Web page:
Martyna Majok’s acclaimed new play finds light in the dark.
On its face, Martyna Majok’s (AB’07) Ironbound doesn’t seem to offer much to laugh at—the play follows Darja, a Polish immigrant living in New Jersey, through 22 years of personal and economic hardship. The character is based (in circumstances, at least) on Majok’s mother. But at its first reading, “people laughed,” she says. “I trusted that.”
That an audience could relate to flinty, caustic Darja enough to find the bleak comedy in her story was encouraging: “Laughter means they’re listening, that they want to be there, that they’re finding something honest in the material.”
After well-received premieres in Chicago and Bethesda, Maryland, Ironbound opened off-Broadway in March. “Ms. Majok’s perceptive drama, with its bone-dry humor and vivid characters, illustrates how vulnerable people like Darja are,” Charles Isherwood wrote in the New York Times.
For Majok, the play’s success, along with several new commissions and a one-year fellowship from the Playwrights of New York (PoNY), is a welcome breakthrough. Once she committed herself to playwriting, “that was sort of it for me. Which meant bumps along the way,” she says. “But I was gonna find a way to make this happen.” (Majok’s comments have been edited and condensed.)
What were your goals with Ironbound?
I asked myself, during a difficult year, if I never wrote another play again, what would I regret not having said? That became Ironbound. And when I first started thinking about the play, I thought, “Lemme make this thing as produce-able as possible, ’cause no theater’s gonna want to present a play about a poor Polish immigrant woman living in working-class Jersey.” I made it something you could stage for $75 in a basement somewhere. I would not compromise the story I wanted to tell, but I would try to make it as easy as possible for an organization to want to help me tell it. The play requires four actors and a bench or a bus stop sign—but really, everything except the actors is negotiable. This limitation was actually inspiring and strangely freeing—it made me write more economically and make bolder choices.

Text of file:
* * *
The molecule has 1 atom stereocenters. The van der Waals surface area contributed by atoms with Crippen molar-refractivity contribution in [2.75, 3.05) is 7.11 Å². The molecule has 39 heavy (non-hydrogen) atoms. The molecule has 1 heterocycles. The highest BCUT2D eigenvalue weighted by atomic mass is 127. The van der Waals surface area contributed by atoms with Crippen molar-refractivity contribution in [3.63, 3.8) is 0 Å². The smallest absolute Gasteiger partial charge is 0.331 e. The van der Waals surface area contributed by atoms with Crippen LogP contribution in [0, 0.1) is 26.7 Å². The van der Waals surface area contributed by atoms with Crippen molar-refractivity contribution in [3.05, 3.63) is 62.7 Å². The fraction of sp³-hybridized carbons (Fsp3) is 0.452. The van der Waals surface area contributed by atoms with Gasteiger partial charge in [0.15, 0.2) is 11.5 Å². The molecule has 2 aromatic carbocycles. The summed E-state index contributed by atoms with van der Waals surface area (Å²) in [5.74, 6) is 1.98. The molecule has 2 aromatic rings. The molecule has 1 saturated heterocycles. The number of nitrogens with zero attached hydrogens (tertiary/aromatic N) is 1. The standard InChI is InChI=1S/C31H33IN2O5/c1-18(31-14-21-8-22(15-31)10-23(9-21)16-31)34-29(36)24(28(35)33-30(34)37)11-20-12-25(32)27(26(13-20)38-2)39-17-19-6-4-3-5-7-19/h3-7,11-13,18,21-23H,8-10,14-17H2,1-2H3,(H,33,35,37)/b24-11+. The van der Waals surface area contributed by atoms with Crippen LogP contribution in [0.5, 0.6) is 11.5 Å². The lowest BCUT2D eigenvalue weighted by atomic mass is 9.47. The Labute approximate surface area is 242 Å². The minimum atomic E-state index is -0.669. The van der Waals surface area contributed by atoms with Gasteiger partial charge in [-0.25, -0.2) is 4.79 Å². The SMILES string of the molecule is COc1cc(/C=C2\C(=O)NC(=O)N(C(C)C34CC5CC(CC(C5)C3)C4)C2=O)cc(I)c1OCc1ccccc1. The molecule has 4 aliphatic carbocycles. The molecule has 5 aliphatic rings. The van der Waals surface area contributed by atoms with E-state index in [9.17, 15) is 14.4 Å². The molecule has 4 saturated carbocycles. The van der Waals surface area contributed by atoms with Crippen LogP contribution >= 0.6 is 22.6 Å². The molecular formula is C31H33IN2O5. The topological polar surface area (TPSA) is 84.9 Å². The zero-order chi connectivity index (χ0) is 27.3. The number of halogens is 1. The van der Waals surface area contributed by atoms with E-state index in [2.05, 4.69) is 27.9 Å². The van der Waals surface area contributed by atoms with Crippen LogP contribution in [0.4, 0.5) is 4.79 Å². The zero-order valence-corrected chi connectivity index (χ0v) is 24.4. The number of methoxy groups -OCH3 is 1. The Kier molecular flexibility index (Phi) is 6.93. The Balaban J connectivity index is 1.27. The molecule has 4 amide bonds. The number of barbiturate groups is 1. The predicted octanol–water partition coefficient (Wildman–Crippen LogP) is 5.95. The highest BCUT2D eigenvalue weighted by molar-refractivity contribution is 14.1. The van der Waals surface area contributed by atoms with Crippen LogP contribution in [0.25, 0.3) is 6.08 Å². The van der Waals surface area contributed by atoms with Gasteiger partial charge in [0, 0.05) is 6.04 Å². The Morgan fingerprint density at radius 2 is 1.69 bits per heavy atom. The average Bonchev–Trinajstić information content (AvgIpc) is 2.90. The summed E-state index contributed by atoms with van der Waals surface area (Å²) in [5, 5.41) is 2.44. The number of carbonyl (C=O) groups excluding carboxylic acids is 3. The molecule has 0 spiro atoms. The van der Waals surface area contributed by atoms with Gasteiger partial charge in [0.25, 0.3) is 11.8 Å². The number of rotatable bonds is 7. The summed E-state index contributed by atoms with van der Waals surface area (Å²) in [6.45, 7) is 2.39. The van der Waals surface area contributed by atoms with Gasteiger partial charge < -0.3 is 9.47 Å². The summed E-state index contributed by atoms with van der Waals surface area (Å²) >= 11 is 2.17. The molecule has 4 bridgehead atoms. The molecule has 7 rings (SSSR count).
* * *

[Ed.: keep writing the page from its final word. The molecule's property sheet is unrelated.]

Why is Ironbound’s humor important to you?
These characters aren’t walking around day after day bemoaning their fates. They’re aware of their circumstances, sure, but they’re making things happen, they’re working to change them. They have no use for bullshit, no time for it. These characters’ humor is in their ability to call it like it is. They are flawed but aware. They are smart. The last thing I want is for an audience to feel like they’ve watched a story with no hope. Or no bite.
What’s your role in the rehearsal process?
I listen to the actors, where I see them struggling to get to an honest place in their acting. Those are the places I know I need to work on in the script.
What do you hope people take away from Ironbound, and your work more generally?
For those who have also grown up with these characters, or who are these characters, I hope they will feel seen. I hope they’ll feel that their stories—and their lives—are valued. For those that might not otherwise meet these characters outside of a theater—or that might not talk to them—I hope they feel connected. That they look at their cab drivers or cleaning ladies, at the other people on the subway or waiting for the bus, a little differently, with a little more complexity.
What inspires you?
The people I grew up with—working-class men and women. Family stories. And family mysteries. NJ Transit, the MTA, the CTA. Feeling either very familiar or very foreign. The way people speak, the accidental poetry and profundity that comes from being clear-eyed about your life—about life in general. The way people speak who had to learn English later. My mother. Jersey. Chicago. Poland. New York.
Do you feel any less anxious about pursuing a career in theater?
Two years ago, my husband and I were sleeping in a bathtub—the only place the bedbugs in our Harlem sublet couldn’t get to. We lived in 13 apartments in one year because we couldn’t afford a security deposit in New York City. Neither of us come from money and both of us took giant risks becoming theater artists. Before I got the phone call about the PoNY Fellowship, we weren’t sure if we could continue pursuing a life in the theater. This year has been a major blessing—it’s saved our dreams and kept us going. I’m anxious about this year ending. But it’s truly helped me so much and, yes, eased my mind a lot more. I think the hustle is forever. I suspect that’s the American way.